Myanmar security forces storm town to tackle armed protesters

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Aung San Suu Kyi; Myanmar, Burma
Tens of thousands of protesters overcame a post-coup Internet blackout as they took to the streets of Myanmar's largest city for a second consecutive day on Sunday, demanding the release of deposed civilian leader Aung San Suu Kyi.

Security forces stormed a town in northwestern Myanmar where some residents had used homemade hunting rifles to resist the military’s February seizure of power, killing at least seven civilians and injuring many others, local news reports said.

The online news site Khonumthung Burmese said the attack on Kalay began before dawn.

Videos on the site included what appeared to be sounds of rifle fire, high-calibre weapons and grenade explosions.

Posts on social media said rocket-propelled grenades were used in the attack, but provided no evidence.

The news site said that in addition to the seven fatalities, many people were wounded and arrested in the town, also known as Kalemyo.

Over half the town’s population are members of the Chin ethnic minority.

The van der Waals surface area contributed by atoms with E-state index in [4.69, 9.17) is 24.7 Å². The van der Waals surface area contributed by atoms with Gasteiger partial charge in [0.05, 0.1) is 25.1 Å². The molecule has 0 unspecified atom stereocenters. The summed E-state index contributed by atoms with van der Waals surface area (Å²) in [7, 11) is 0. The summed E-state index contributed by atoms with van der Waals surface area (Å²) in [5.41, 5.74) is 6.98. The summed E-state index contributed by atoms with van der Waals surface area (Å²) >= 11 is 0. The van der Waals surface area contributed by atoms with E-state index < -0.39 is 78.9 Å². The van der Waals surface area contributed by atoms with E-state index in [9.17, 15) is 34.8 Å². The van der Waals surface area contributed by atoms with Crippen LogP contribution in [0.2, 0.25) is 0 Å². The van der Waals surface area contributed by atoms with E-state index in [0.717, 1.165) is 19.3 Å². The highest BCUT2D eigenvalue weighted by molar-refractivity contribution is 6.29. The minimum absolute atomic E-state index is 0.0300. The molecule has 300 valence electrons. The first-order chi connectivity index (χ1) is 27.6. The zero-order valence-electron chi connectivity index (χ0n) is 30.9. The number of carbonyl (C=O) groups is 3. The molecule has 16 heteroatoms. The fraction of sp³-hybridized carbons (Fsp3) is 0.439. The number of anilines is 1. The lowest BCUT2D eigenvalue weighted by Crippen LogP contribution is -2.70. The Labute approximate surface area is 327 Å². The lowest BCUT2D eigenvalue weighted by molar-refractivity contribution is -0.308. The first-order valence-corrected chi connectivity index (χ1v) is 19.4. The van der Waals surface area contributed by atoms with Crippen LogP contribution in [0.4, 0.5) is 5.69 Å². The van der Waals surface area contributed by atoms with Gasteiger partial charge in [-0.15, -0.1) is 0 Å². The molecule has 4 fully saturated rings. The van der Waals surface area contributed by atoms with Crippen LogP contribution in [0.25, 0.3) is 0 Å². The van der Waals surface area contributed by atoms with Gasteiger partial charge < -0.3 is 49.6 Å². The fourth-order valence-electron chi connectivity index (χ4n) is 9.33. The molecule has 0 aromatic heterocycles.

Security forces have killed at least 581 protesters and bystanders in their crackdown on protests against the February 1 coup that ousted the elected government of Aung San Suu Kyi, according to the Assistance Association for Political Prisoners, which monitors casualties and arrests.

Nearly all of the protests have been nonviolent, but as police and soldiers have increased their use of lethal force, some participants have armed themselves with homemade weapons such as gasoline bombs for self-defence.

In Kalay, some residents took up simple but deadly homemade hunting rifles.

Myanmar Now, another online news site, reported on Tuesday that protesters in Kalay had set up neighbourhood strongholds and inflicted casualties on the security forces.

It said that on March 28, when the army sought to attack Kalay, protesters in the town and nearby villages put up fierce resistance.

The attack took place a day after the junta’s forces killed more than 110 people around the country, the highest single-day death toll since the coup.

The report said protesters “more than held their own.

“Four of them died that night, but so did an equal number of the enemy, including an officer or two.

“The protesters also managed to wound 17 of their heavily armed attackers.”

The protesters, who have organised themselves in a Kalay Civil Army, inflicted more casualties in the following days, it said.

Daily protests against military rule continued in other cities and towns, including Mogok in central Myanmar, and Bago, northeast of Yangon, where social media posts said security forces fired live ammunition at demonstrators.

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